Glossary 
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Glossary  Dictionary  Lexicon of Rasch Measurement Terminology 

Glosario Español www.rasch.org/rmt/glosario.htm 

Ability 
the level of successful performance of the objects of measurement (persons) on the latent variable. Each person's location on the unidimensional variable measured in "additive Rasch units", usually logits. 
Additive scale 
Scale of measurement in which the units have the properties of simple addition, so that "one more unit = the same amount extra regardless of the amount you already have". Typical measuring devices such as tape measures and thermometers have additive scales. Rasch additive scales are usually delineated in logits. 
Agent of Measurement 
the tool (items, questions, etc.) used to define a latent variable, and to position objects of measurement (persons etc.) along that variable. 
Analytic rating 
a rating of a specific aspect of a performance (cf. Holistic rating) 
Anchor 
the process of using anchor values to insure that different analyses produce directly comparable results. 
Anchor Value 
a preset logit value assigned to a particular object, agent or step to be used as a reference value for determining the measurements or calibrations of other objects, agents or steps. 
Anchor Table 
the table of Anchor Values used during Rasch analysis of an Input Grid and so included in the Results Table produced. The Anchor Table has the same format as the Results Table. 
Anchoring 
the process of using anchor values to insure that different analyses produce directly comparable results. 
Best Test Design 
Wright, B.D. & Stone, M.H., Best Test Design: Rasch Measurement. Chicago: Mesa Press, 1979 
Bias 
A change in logit values based on the particular agents or objects measured. 
BOTTOM 
The value shown in the Results Table for an agent on which all objects were successful, (so it was of bottom difficulty), or for an object which had no success on any agent (so it was of bottom ability) 
Bottom Category 
the response category at which no level of successful performance has been manifested. 
Calibration 
a difficulty measure in logits used to position the agents of measurement (usually test items) along the latent variable. 
CAT Test 
ComputerAdaptive Test. A test administered by computer in which the display of the next item depends on the response to the previous item. 
Categories CATS 
qualitative levels of performance on an observational or response format, e.g., a rating scale. 
Cell 
Location of data in the spreadsheet, given by a column letter designation and row number designation e.g. B7 
Classical Test Theory 
Item analysis in which the raw scores are treated as additive numbers. 
Common Scale 
a scale of measurement on which all agents and objects can be represented. 
Column 
Vertical line of data in the Spreadsheet data, usually representing in an Input Grid all responses to a particular item, or in a Results Table, all statistics measuring the same attribute of agents or objects. 
Comment 
A semicolon ; followed by text. This is ignored by Winsteps and Facets. 
Complete data 
Data in which every persons responds to every item. It makes a completelyfilled rectangular data matrix. There are no missing data. 
ComputerAdaptive Test 
CAT Test. A test administered by computer in which the display of the next item depends on the response to the previous item.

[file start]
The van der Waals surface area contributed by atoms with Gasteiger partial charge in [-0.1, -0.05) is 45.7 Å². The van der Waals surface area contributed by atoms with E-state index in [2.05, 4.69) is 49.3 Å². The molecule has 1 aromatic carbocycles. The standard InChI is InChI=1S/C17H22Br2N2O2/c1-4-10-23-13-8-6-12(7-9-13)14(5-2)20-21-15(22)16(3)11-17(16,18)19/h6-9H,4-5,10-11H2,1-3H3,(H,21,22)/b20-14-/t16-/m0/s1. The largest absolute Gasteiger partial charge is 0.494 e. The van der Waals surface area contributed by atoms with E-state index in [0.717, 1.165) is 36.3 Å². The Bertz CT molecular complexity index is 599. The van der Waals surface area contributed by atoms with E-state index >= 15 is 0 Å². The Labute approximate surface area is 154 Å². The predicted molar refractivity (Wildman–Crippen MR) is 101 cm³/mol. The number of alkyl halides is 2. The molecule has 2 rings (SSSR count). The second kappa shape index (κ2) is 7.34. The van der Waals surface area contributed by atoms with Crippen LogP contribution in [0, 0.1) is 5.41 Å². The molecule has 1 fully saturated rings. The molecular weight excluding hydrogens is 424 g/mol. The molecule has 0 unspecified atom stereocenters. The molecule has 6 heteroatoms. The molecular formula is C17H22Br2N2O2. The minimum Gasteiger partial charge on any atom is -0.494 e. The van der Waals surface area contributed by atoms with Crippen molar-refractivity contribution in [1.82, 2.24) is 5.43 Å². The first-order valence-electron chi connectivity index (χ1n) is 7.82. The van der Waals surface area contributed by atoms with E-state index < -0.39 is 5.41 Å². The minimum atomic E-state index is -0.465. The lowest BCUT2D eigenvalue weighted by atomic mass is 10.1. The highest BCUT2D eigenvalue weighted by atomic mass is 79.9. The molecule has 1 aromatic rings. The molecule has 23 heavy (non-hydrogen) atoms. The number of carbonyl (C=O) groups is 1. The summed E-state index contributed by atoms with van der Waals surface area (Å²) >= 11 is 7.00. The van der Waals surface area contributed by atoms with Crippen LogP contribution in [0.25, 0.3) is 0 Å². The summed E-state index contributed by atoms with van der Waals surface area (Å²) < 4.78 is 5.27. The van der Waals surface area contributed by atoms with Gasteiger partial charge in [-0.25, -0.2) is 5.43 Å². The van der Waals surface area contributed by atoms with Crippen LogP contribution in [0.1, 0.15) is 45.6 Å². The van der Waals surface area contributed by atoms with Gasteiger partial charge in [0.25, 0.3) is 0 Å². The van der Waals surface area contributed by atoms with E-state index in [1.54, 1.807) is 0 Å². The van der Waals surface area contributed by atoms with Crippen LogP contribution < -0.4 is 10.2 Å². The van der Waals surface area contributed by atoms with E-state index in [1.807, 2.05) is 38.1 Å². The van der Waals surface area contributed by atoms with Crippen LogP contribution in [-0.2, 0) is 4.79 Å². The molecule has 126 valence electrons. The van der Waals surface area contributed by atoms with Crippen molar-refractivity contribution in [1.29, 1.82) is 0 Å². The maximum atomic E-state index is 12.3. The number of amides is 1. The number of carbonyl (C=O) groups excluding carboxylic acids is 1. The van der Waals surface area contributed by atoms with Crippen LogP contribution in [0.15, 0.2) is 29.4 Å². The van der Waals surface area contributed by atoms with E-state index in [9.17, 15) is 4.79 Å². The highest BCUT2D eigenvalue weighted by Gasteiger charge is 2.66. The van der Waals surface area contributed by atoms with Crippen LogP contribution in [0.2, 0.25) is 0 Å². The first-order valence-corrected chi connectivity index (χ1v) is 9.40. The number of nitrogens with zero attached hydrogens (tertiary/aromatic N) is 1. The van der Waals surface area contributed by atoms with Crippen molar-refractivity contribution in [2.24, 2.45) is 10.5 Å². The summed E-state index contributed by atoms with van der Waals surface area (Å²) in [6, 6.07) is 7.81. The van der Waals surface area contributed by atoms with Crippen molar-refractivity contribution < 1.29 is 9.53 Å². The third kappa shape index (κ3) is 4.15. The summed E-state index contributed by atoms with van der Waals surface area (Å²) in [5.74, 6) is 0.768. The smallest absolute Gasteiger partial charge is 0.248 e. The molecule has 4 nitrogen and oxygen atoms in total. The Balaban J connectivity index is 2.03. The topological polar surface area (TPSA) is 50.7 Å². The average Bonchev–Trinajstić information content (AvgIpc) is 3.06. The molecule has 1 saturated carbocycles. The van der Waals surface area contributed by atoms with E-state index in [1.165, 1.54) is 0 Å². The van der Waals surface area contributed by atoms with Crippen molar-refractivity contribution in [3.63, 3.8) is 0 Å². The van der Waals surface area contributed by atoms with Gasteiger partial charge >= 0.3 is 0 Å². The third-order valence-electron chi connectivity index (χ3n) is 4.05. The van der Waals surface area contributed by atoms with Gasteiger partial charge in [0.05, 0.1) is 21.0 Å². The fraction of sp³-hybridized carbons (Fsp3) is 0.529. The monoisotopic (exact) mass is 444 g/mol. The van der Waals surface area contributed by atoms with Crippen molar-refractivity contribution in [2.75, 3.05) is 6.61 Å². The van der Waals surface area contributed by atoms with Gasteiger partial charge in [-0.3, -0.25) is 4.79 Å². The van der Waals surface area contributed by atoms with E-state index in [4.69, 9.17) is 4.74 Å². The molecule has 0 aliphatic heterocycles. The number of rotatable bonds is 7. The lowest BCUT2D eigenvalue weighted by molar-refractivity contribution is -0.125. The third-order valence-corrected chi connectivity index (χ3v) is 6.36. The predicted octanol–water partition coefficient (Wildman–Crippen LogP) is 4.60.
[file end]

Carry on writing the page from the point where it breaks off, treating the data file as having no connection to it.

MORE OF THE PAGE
Construct validity 
The correlation between the item difficulties and the latent trait as intended by the test constructor. "Is the test measuring what it is intended to measure?" 
Content 
the subject area evoked and defined by an agent. 
Continuation line 
A separate line of text which Winsteps analyses as appended to the end of the previous line. These are shown with "+". 
Contrast component 
In the principal components analysis of residuals, a principal component (factor) which is interpreted by contrasting the items (or persons) with opposite loadings (correlations) on the component. 
Control file 
A DOStext file on your disk drive containing the Winsteps control variables. 
Control variable 
In Winsteps, "control variable = value", is an instruction for controlling the computer program, e.g., "ITEM1 = 4". 
Convergence 
the point at which further improvement of the item and person estimates makes no useful difference in the results. Rasch calculation ends at this point. 
Correlation 
the relationship between two variables 
CTT 
Classical Test Theory 
Data file 
Winsteps: file containing the person labels and the responses to the items. It is part of the Control file if DATA= or MFORMS= are not used. 
Demographics 
Information about the person included the person label, e.g., "F" for female or "M" for male 
Deterministic 
Exactly predictable without any uncertainty. This contrasts with Probabilistic. 
Dichotomous Response 
a response format of two categories such as correctincorrect, yesno, agreedisagree. 
DIF Differential item functioning 
Change of item difficulty depending on which person classificationgroup is responding to the item, also called "item bias" 
Difficulty 
the level of resistance to successful performance of the agents of measurement on the latent variable. An item with high difficulty has a low marginal score. The Rasch item difficulty is the location on the unidimensional latent variable, measured in additive Rasch units, usually logits. 
Dimension 
a latent variable which is influencing the data values. 
Discrepancy 
one or more unexpected responses. 
Distractor 
Incorrect answer to a multiplechoice question, which is intended to distract the examinee away from the correct option. Sometimes all the options, correct and incorrect, are called "distractors". 
Disturbance 
one or more unexpected responses. 
Diverging